Ever since, Djindjic has been expanding his authority and accumulating power, while Vojislav Kostunica slowly disappeared like the dysfunctional federation he presided over. Step by step, Djindjic undermined the Constitution, the law, and the institutions of government he did not control. The seizure and extradition of Slobodan Milosevic last year sidelined the Yugoslav Supreme Court. With the help of the Hague Inquisition and its threat of war crimes indictments, he won over the Yugoslav Army's Chief of Staff – whom Kostunica then sacked. Meanwhile, Kostunica's party (DSS) was gradually pushed out of the ruling coalition. Last month, Djindjic loyalists took half its seats in the Parliament alleging the DSS was "boycotting sessions." When the DSS appealed, the Supreme Court ruled in its favor. As a response, Djindjic's henchmen officially threw DSS out of the DOS coalition and claimed all its seats in the Parliament.
A coalition throwing out the party that installed it in power? This is absolute abuse of even the basic forms of democracy, let alone any meanings the system may have acquired over the centuries. But it did happen in Zoran Djindjic's Serbia, where everything serves a personal power agenda – with full Imperial blessing, of course.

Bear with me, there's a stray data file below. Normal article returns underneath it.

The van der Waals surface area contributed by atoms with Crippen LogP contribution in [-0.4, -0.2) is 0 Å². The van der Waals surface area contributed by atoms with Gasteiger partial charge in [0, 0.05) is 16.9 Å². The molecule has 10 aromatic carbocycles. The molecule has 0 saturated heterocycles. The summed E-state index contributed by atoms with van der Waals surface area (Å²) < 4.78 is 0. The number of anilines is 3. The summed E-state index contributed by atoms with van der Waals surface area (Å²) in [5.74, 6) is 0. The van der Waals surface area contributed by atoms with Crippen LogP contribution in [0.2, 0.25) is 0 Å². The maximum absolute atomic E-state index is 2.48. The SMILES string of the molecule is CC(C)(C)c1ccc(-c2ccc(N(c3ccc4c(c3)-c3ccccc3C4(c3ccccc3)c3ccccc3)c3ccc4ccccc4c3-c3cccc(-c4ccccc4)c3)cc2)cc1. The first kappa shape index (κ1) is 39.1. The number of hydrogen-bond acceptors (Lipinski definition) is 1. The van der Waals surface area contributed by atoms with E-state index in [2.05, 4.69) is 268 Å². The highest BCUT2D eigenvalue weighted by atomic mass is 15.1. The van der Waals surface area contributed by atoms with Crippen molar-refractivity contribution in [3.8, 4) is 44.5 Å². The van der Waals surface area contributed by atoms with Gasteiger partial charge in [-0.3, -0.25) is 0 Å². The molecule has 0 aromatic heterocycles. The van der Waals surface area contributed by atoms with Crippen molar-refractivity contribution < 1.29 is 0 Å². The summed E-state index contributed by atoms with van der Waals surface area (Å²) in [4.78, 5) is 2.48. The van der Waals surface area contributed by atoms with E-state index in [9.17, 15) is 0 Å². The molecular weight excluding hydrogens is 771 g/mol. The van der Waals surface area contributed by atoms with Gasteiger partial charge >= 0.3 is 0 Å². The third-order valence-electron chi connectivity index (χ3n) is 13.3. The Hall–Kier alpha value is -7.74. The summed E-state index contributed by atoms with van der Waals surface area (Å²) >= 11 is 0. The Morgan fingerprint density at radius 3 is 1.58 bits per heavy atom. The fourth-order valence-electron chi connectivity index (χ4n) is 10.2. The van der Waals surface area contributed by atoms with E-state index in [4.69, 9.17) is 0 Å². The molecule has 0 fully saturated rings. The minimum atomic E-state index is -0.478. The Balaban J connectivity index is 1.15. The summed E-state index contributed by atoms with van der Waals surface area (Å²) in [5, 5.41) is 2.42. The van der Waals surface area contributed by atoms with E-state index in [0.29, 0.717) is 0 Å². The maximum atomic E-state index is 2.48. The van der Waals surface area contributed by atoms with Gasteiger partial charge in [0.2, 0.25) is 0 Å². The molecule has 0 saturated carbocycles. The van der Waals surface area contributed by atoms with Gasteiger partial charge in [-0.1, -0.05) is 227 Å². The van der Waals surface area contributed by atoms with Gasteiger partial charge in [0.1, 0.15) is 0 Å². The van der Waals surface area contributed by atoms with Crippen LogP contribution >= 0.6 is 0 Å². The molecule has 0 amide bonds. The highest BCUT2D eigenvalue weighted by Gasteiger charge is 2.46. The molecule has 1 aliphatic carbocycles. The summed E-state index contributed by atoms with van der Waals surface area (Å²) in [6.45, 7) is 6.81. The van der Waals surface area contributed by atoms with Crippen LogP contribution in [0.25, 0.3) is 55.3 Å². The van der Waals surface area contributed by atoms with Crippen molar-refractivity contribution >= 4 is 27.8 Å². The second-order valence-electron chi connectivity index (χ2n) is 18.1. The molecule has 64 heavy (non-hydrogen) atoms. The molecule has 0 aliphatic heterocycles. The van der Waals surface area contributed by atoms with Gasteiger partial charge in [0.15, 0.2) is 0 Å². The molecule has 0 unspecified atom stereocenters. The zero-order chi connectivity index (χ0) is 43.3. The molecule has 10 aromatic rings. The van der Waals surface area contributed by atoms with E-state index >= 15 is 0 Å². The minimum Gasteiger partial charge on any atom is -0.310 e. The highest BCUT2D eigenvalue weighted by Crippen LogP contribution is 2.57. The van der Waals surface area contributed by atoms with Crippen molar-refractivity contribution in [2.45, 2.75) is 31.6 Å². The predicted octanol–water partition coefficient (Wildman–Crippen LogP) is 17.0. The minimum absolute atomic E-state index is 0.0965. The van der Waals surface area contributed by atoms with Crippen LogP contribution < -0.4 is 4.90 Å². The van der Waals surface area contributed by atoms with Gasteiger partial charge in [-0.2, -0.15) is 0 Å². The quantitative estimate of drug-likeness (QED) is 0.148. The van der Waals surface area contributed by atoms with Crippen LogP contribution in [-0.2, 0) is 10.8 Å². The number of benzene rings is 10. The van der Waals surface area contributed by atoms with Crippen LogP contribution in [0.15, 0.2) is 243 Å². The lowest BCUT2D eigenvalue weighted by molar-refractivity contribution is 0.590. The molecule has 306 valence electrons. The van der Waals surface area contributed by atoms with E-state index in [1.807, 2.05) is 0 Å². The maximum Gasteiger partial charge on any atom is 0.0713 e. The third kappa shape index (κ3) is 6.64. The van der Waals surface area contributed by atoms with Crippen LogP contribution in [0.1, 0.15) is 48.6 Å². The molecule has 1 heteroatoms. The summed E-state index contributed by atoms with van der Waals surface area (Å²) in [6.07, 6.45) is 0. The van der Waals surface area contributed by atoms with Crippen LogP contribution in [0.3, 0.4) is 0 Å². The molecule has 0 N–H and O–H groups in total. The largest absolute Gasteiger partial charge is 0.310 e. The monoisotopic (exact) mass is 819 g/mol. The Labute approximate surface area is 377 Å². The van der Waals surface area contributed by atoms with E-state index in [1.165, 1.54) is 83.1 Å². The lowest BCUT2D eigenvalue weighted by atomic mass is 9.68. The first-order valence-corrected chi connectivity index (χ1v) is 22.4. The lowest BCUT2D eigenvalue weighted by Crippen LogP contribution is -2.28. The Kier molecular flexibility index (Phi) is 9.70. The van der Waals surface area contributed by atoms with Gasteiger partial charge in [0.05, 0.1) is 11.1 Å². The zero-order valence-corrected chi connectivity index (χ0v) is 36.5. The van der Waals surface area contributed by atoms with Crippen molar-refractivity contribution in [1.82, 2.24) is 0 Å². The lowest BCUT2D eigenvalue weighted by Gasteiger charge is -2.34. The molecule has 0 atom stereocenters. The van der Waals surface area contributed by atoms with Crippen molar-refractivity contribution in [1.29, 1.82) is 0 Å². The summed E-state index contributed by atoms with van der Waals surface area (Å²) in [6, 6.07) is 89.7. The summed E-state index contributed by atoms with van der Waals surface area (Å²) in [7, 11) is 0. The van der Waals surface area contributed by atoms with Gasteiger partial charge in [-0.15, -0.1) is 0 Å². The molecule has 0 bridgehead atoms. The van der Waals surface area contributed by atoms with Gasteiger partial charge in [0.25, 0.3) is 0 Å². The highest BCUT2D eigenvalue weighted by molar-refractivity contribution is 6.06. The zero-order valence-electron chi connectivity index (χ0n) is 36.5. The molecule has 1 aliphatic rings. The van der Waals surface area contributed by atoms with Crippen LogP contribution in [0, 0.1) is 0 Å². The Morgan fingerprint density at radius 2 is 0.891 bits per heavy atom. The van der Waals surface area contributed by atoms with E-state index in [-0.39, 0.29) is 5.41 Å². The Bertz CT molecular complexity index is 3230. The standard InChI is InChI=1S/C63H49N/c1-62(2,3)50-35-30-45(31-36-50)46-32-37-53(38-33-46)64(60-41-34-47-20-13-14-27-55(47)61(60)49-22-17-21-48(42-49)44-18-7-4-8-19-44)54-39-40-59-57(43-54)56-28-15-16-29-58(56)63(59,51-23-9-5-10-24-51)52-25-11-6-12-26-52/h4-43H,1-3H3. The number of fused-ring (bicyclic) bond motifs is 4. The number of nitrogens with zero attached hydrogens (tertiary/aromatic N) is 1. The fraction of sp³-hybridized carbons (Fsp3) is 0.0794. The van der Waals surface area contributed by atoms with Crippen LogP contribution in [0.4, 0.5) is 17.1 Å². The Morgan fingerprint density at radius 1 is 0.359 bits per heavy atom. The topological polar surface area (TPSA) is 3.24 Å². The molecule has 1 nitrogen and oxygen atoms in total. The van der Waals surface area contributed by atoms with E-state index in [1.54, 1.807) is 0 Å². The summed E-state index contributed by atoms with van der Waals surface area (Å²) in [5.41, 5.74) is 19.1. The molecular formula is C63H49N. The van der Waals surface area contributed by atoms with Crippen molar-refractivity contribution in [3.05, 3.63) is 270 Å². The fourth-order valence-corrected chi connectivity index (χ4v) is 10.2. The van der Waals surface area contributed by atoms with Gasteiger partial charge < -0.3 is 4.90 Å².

Sid non panem, circenses
One must suspect that rulers knew the secret to ruling the masses long before the time of Rome. Yet it was Roman leaders that coined the phrase "panem et circenses" (bread and circuses) to describe what the masses need to be content. What can one do, however, if the bread is in short supply? Give the masses entertainment, and pray the trick works.